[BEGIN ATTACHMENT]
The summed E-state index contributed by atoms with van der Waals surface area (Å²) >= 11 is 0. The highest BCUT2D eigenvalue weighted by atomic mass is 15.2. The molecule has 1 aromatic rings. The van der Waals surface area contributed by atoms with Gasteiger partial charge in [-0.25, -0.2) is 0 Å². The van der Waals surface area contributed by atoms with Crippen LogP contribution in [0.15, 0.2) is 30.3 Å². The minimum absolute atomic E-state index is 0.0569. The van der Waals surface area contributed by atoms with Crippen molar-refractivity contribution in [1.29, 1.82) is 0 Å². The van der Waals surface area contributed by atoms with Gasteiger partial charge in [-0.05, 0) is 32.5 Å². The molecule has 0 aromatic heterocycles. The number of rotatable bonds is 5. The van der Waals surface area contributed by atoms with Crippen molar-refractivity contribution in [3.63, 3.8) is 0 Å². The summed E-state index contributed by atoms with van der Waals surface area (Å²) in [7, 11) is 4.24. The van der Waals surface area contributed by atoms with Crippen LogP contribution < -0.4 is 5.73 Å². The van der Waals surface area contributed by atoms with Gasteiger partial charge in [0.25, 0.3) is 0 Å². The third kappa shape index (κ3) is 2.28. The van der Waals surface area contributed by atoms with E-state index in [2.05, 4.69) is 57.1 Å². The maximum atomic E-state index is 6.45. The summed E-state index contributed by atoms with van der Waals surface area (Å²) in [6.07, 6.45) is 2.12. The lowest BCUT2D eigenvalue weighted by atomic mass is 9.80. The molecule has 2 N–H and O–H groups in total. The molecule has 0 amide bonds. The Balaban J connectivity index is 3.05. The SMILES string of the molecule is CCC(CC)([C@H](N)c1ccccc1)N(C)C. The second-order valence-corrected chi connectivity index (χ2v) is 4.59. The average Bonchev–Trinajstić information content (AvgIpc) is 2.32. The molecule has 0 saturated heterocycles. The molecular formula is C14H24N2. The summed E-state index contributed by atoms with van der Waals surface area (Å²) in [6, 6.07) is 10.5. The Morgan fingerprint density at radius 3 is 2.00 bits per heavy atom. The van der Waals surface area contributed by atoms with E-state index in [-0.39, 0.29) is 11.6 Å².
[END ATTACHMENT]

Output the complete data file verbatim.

The summed E-state index contributed by atoms with van der Waals surface area (Å²) >= 11 is 0. The highest BCUT2D eigenvalue weighted by atomic mass is 15.2. The molecule has 1 aromatic rings. The van der Waals surface area contributed by atoms with Gasteiger partial charge in [-0.25, -0.2) is 0 Å². The van der Waals surface area contributed by atoms with Crippen LogP contribution in [0.15, 0.2) is 30.3 Å². The minimum absolute atomic E-state index is 0.0569. The van der Waals surface area contributed by atoms with Crippen molar-refractivity contribution in [1.29, 1.82) is 0 Å². The van der Waals surface area contributed by atoms with Gasteiger partial charge in [-0.05, 0) is 32.5 Å². The molecule has 0 aromatic heterocycles. The number of rotatable bonds is 5. The van der Waals surface area contributed by atoms with Crippen molar-refractivity contribution in [3.63, 3.8) is 0 Å². The summed E-state index contributed by atoms with van der Waals surface area (Å²) in [7, 11) is 4.24. The van der Waals surface area contributed by atoms with Crippen LogP contribution < -0.4 is 5.73 Å². The van der Waals surface area contributed by atoms with Gasteiger partial charge in [0.25, 0.3) is 0 Å². The third kappa shape index (κ3) is 2.28. The van der Waals surface area contributed by atoms with E-state index in [2.05, 4.69) is 57.1 Å². The maximum atomic E-state index is 6.45. The summed E-state index contributed by atoms with van der Waals surface area (Å²) in [6.07, 6.45) is 2.12. The lowest BCUT2D eigenvalue weighted by atomic mass is 9.80. The molecule has 2 N–H and O–H groups in total. The molecule has 0 amide bonds. The Balaban J connectivity index is 3.05. The SMILES string of the molecule is CCC(CC)([C@H](N)c1ccccc1)N(C)C. The second-order valence-corrected chi connectivity index (χ2v) is 4.59. The average Bonchev–Trinajstić information content (AvgIpc) is 2.32. The molecule has 0 saturated heterocycles. The molecular formula is C14H24N2. The summed E-state index contributed by atoms with van der Waals surface area (Å²) in [6, 6.07) is 10.5. The Morgan fingerprint density at radius 3 is 2.00 bits per heavy atom. The van der Waals surface area contributed by atoms with E-state index in [-0.39, 0.29) is 11.6 Å².